After all the hype and the predictions that Sandra Bullock would be nominated for an Oscar for her performance in "Blind Side," we saw the movie anyway (don't trust hype) and it wowed us. This is based on the true story of Michael Oher, who plays for the Baltimore Ravens, which makes the story even more poignant. I read today that Oher objects to the fact that the book and movie portray him as unintelligent. Actually he was uneducated, a very different thing, but this is really his story and one that should be heard.
Michael was born to a crack addict who wasn't even certain who his father was. He was taken away from her at the age of seven and lost touch with his brothers as he was shuffled from foster home to foster home. Finally a good-hearted man who had let Michael sleep on his couch talked to a coach at a Christian school who got him admitted, and thus out of the projects. At that point he was a 6'5" giant of a young black man.
His life turned around when a wealthy white family took him in, bought him clothes, hired a tutor to help him catch up academically and, most important, loved him. The scenes where he is learning how to play football are really funny. His new family includes a teenage girl and her young brother. The boy nearly steals the show. When they give him a room with a bed, he says matter-of-factly that he never had a bed before. Yet this man who has such good reason to be angry isn't. He doesn't dwell on the past; he's happy and grateful to his new family.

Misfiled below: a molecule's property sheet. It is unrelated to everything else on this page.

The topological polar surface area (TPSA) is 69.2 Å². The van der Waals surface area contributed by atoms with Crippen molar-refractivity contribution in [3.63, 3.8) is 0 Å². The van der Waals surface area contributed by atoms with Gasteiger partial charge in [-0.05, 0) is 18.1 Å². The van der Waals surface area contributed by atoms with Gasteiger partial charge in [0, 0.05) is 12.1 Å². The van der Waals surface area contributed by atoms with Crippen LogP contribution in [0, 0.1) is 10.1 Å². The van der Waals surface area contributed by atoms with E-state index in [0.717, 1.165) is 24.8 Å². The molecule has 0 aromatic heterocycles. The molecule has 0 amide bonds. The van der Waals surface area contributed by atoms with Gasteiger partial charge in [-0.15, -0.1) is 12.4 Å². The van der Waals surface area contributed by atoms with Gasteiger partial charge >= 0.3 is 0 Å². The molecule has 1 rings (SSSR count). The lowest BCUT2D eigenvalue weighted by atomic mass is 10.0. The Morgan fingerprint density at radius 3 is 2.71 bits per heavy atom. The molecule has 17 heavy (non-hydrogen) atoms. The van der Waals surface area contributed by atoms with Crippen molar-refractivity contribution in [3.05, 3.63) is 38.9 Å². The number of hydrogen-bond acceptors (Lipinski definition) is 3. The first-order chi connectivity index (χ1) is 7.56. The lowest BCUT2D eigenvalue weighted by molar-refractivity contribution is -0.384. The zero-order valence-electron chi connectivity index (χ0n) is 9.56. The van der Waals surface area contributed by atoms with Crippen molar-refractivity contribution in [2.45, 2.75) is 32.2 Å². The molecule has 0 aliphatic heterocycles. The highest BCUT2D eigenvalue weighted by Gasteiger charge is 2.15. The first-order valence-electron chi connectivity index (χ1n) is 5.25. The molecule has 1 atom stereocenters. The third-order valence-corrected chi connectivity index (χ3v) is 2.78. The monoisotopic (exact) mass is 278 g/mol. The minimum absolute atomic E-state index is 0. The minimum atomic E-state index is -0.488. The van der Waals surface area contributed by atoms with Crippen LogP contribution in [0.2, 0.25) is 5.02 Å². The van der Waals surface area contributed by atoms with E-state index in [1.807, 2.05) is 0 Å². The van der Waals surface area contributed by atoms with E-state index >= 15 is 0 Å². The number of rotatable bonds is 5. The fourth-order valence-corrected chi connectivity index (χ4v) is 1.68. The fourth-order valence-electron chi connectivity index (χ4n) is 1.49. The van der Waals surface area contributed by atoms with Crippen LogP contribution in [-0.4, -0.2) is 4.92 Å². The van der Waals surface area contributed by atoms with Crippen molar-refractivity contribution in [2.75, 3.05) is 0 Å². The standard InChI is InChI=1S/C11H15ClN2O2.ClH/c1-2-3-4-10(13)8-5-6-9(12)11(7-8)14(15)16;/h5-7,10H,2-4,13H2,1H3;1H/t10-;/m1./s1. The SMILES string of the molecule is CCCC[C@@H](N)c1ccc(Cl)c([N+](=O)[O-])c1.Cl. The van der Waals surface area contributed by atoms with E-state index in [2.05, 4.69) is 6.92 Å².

He graduated from Ole Miss and was drafted by the Ravens. His family is very proud of what he's accomplished, and he relates that when the wonderful white woman who took him in told him she loved him when he was 18 years old, that was the first time anyone had ever said that to him.
This movie is heartwarming, funny, and wise. If it doesn't put you in the proper frame of mind for the holidays, you should get yourself to a hospital STAT - you don't have a heart.